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    ABSTRACT: Passive immunotherapy with monoclonal antibodies has improved outcome for patients with B cell malignancies although many still relapse and little progress has been made with T cell malignancies. Novel treatment approaches are clearly required in this disease setting. There has been much recent interest in developing therapeutic approaches to enhance anti-tumor immune responses by using novel immunomodulatory agents in combination with "standard" of care treatments. Here, we report that intravenous administration of the TOLL-like receptor (TLR)-7 agonist, R848 in combination with radiation therapy (RT) leads to the long standing clearance of tumor in T and B cell lymphoma bearing mice. In combination, TLR7 / RT therapy leads to the expansion of tumor antigen-specific CD8(+) T cells and improved survival. Furthermore those mice that achieve long-term clearance of tumor following TLR7 / RT therapy are protected from subsequent tumor rechallenge by the generation of a tumor-specific memory immune response. Our findings demonstrate the potential for enhancing the efficacy of conventional cytotoxic anti-cancer therapy through combination with a systemically administered TLR7 agonist to improve anti-tumor immune responses and provide durable remissions.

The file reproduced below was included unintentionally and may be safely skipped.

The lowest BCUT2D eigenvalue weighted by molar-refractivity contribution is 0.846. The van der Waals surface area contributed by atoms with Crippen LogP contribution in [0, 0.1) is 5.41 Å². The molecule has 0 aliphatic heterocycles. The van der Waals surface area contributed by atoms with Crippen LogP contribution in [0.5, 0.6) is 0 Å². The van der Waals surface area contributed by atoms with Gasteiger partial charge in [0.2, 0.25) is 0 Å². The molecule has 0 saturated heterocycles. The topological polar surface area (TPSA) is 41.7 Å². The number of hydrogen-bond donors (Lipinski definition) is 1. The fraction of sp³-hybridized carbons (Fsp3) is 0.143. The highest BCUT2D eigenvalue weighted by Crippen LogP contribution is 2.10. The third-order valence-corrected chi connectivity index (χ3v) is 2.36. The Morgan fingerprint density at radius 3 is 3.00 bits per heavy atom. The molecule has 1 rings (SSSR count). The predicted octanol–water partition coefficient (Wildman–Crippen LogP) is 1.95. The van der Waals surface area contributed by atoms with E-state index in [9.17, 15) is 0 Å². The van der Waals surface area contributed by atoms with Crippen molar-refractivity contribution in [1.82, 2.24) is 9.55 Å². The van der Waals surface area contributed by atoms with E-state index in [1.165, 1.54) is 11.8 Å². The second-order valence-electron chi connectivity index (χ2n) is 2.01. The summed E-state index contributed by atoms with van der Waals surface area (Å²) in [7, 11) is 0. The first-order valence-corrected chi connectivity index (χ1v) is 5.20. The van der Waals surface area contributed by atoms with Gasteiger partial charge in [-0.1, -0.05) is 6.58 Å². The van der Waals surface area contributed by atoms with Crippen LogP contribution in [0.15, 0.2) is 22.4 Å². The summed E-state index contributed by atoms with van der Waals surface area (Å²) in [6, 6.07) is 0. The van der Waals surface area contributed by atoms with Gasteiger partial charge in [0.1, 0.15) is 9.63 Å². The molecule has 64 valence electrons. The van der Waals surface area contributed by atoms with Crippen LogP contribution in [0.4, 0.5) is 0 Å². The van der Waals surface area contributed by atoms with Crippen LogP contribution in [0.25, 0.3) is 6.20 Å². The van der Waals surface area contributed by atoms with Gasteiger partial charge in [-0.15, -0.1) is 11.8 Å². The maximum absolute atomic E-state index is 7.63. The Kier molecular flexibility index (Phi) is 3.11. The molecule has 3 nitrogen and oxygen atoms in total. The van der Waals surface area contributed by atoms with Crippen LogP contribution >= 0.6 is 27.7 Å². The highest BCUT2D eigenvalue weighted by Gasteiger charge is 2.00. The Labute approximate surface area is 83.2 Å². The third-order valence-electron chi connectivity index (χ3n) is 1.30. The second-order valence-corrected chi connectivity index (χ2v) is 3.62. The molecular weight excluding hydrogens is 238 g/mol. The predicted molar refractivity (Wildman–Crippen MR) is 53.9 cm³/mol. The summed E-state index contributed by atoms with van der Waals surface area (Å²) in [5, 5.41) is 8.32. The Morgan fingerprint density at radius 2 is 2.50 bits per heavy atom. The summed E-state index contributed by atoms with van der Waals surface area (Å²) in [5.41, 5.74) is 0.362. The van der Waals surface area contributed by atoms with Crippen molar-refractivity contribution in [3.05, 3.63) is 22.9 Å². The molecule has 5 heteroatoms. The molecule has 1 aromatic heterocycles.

Blood 10/2012; · 9.78 Impact Factor